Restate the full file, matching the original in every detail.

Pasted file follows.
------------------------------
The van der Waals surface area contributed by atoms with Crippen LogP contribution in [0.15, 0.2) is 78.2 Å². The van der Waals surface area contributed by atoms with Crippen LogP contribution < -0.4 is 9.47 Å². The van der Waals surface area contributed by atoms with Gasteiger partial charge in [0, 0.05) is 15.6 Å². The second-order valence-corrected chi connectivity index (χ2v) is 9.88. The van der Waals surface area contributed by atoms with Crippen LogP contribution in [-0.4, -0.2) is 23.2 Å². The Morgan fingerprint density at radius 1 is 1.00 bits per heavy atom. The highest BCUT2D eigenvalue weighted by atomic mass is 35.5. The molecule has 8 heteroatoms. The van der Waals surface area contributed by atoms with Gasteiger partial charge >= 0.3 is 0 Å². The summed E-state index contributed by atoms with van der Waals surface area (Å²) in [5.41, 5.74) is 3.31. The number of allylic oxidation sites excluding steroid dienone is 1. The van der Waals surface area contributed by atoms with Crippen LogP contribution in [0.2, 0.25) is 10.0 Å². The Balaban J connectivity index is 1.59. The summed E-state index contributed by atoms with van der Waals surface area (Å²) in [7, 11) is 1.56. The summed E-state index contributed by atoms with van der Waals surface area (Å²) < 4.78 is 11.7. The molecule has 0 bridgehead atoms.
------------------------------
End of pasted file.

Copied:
The van der Waals surface area contributed by atoms with Crippen LogP contribution in [0.15, 0.2) is 78.2 Å². The van der Waals surface area contributed by atoms with Crippen LogP contribution < -0.4 is 9.47 Å². The van der Waals surface area contributed by atoms with Gasteiger partial charge in [0, 0.05) is 15.6 Å². The second-order valence-corrected chi connectivity index (χ2v) is 9.88. The van der Waals surface area contributed by atoms with Crippen LogP contribution in [-0.4, -0.2) is 23.2 Å². The Morgan fingerprint density at radius 1 is 1.00 bits per heavy atom. The highest BCUT2D eigenvalue weighted by atomic mass is 35.5. The molecule has 8 heteroatoms. The van der Waals surface area contributed by atoms with Gasteiger partial charge >= 0.3 is 0 Å². The summed E-state index contributed by atoms with van der Waals surface area (Å²) in [5.41, 5.74) is 3.31. The number of allylic oxidation sites excluding steroid dienone is 1. The van der Waals surface area contributed by atoms with Crippen LogP contribution in [0.2, 0.25) is 10.0 Å². The Balaban J connectivity index is 1.59. The summed E-state index contributed by atoms with van der Waals surface area (Å²) in [7, 11) is 1.56. The summed E-state index contributed by atoms with van der Waals surface area (Å²) < 4.78 is 11.7. The molecule has 0 bridgehead atoms.